"Some job aspirants and party workers were scheduled to meet to Rabri Devi and Tejashwi Yadav on Thursday. They were standing inside the barricading. Still, an ASI-rank officer along with some police personnel tried to disperse them," claimed a security official. "When we objected to the actions of Patna Police, they threatened us and used abusive language against us including women security personnel," he further claimed.
RJD state spokesperson Chitranjan Gagan told IANS that a meeting of MLAs and MLCs was scheduled at the former CM's residence. "Hence, it is obvious that a gathering would take place but they were not disrupting traffic movement," Gagan said. "People who are not satisfied with current government generally come here in expectation of getting their their problems addressed," added Gagan.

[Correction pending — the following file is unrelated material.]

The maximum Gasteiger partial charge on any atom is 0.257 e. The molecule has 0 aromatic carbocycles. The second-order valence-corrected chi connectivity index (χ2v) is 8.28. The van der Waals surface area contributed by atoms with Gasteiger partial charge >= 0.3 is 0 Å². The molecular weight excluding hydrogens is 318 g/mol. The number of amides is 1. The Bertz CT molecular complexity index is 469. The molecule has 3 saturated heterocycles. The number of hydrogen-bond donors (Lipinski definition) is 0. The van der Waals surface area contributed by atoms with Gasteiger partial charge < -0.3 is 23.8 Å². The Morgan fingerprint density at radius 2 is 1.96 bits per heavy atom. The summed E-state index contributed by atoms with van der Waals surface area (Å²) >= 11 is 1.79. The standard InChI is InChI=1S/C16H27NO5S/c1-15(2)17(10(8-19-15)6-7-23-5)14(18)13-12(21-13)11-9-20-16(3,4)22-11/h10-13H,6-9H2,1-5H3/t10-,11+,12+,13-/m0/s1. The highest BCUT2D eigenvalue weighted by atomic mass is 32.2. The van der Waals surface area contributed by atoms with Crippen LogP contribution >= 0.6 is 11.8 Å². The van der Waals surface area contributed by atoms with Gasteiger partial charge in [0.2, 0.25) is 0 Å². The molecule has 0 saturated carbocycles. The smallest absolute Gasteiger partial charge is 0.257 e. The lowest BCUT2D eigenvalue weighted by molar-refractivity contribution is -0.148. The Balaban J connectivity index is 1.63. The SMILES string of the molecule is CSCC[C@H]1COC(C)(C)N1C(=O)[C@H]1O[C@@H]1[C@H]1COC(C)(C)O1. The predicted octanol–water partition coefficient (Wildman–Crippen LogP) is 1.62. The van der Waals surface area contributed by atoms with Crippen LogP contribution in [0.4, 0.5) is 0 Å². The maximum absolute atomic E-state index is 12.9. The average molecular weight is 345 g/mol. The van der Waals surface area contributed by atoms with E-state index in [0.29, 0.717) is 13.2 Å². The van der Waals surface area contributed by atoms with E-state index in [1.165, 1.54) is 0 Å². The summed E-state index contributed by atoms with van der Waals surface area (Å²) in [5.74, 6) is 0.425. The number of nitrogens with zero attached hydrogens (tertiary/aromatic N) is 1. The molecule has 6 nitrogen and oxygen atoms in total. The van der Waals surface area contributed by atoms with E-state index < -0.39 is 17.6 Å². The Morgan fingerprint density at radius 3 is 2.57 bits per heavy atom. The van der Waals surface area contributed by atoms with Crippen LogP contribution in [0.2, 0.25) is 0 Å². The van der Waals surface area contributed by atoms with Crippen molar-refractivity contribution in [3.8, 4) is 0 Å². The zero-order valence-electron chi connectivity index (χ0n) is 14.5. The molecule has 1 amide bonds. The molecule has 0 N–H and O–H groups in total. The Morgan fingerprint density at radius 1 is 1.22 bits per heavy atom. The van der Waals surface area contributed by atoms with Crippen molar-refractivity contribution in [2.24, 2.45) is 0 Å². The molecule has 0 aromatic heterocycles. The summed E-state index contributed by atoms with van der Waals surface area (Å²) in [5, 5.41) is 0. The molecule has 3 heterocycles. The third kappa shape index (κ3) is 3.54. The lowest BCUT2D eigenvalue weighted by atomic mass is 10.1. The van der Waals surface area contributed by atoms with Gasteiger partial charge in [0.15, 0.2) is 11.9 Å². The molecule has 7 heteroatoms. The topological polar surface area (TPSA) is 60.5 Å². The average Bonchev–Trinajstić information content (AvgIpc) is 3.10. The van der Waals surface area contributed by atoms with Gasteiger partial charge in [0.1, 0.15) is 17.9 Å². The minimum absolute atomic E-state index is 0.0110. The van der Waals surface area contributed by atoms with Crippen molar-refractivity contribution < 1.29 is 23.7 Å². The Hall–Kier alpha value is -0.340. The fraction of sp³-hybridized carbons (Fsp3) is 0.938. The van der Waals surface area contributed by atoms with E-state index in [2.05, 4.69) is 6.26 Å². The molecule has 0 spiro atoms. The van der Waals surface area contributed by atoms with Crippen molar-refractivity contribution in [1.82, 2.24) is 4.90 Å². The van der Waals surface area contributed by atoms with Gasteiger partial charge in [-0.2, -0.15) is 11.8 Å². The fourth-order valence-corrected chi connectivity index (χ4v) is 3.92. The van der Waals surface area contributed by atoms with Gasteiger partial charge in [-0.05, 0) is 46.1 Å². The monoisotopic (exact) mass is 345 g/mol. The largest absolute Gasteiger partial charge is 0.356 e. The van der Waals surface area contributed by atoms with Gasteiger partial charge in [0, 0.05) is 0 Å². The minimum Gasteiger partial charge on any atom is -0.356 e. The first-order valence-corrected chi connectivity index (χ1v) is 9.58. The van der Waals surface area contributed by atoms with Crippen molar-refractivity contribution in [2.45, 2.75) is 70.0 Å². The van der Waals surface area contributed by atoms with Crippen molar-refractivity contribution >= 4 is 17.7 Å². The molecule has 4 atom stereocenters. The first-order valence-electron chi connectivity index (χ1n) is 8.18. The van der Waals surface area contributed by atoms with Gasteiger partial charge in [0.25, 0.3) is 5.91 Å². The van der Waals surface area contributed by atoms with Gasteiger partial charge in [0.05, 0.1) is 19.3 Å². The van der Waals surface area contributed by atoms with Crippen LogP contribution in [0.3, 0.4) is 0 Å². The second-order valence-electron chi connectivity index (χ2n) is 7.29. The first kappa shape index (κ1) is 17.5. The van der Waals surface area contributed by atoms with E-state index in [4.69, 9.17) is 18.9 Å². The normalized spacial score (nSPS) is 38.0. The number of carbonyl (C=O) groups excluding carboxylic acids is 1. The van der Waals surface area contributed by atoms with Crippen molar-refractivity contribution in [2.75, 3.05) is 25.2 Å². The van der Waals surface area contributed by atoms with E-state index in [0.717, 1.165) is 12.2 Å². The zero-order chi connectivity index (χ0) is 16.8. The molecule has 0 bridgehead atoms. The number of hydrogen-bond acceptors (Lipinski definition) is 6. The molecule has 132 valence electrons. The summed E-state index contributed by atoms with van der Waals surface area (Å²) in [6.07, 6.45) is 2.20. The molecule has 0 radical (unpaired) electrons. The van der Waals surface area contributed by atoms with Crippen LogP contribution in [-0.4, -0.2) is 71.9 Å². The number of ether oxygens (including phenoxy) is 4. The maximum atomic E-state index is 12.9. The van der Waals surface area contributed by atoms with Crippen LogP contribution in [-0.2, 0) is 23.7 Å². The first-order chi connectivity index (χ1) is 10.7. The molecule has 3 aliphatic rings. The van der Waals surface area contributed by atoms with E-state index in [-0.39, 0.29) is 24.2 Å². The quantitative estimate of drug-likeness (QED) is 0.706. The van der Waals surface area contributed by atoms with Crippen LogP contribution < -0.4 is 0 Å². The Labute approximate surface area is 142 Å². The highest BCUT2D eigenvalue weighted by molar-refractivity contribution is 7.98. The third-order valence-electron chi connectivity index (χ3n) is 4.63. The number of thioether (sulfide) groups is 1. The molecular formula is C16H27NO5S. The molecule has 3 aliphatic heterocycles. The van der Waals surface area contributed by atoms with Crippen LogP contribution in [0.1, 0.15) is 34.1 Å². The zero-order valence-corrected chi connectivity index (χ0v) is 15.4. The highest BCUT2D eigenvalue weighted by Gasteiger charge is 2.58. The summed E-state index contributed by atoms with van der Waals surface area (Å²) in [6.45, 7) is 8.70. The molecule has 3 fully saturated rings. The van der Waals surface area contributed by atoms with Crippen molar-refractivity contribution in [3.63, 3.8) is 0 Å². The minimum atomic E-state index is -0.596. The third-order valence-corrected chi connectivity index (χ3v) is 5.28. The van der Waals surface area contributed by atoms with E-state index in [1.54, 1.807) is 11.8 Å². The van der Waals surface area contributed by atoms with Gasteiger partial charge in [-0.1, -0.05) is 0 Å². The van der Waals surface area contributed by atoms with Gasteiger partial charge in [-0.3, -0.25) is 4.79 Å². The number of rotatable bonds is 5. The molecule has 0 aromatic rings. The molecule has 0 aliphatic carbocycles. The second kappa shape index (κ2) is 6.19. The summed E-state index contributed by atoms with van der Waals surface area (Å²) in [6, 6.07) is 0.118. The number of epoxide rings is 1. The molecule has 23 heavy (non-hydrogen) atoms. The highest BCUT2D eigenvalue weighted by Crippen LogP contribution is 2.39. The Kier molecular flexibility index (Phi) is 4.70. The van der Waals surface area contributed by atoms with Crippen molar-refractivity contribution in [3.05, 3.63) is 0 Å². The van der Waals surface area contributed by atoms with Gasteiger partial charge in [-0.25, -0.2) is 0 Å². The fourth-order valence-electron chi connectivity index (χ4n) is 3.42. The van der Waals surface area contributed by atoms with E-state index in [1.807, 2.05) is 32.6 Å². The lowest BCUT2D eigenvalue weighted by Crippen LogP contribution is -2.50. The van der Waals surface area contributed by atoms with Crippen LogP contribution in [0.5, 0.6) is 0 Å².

"As mass leaders, everyone comes there in expectation of get their grievances resolved. The Patna police officer claimed only those who did not get appointments were being dispersed. I want to ask the police about how they knew who had got an appointment and who didn't. This action of Patna police is completely unacceptable," Gagan said.
When contacted, a police officer said that those dispersed were unnecessaryily standing there, causing traffic disruptions. "We are removing only those persons who did not have appointments," he said.
A couple of days ago, the police had initiated a baton charge on Teacher Eligibility Test qualified job aspirants. Since than, a large number of them had assembled at Eco Park, near Rabri Devi's residence, demanding jobs.